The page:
7. Older cost-burdened households often make difficult tradeoffs in their household budgets, particularly if they have low incomes with little residual income after paying for housing. Comparing older households in the lowest expenditure quartile (a proxy for low income), those with severe cost burdens spent an average of $194 per month on food and $174 on out-of-pocket health care expenses, nearly 50 percent less than the $365 spent on food and $345 on healthcare by those who were affordably housed.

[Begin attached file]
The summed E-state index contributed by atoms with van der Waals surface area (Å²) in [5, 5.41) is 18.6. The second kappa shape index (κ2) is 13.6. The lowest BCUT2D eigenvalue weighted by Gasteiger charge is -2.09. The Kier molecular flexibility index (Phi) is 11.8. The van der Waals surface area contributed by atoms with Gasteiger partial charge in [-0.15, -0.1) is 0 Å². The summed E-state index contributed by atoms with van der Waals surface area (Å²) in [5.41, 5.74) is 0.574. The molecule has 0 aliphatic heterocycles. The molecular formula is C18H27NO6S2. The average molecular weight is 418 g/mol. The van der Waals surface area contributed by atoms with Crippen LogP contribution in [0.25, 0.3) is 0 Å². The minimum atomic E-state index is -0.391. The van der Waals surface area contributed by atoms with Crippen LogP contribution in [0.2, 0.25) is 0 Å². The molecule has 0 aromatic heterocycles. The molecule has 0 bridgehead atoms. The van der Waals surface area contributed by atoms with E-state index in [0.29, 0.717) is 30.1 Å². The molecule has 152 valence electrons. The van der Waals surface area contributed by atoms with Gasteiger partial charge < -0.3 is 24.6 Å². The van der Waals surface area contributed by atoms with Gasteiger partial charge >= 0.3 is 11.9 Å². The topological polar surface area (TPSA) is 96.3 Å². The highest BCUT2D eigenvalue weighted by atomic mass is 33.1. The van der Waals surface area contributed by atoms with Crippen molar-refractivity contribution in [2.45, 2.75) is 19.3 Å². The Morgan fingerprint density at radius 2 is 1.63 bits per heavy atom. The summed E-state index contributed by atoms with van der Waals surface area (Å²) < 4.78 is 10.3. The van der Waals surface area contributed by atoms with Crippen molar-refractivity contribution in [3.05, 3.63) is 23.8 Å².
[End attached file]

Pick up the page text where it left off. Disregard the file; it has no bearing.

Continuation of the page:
8. Many older adults have lost income as a result of the pandemic. Of all age groups, older adults are least likely to report lost wages or falling behind on rent/mortgage since March. Still, nearly 26 percent of renters and 21 percent of owners age 65 and over had reported loss of employment income as of late September’s Household Pulse Survey, and 6.5 percent of older renters and 5 percent of older owners had fallen behind on housing payments, as shown in the interactive chart below. Eviction moratoriums and foreclosure forbearance have helped stabilize housing for those with income losses, but going forward, many older adults will not have housing stability unless they can return to work—and there are uncertainties for older workers, who have faced higher unemployment rates than mid-career workers during the pandemic.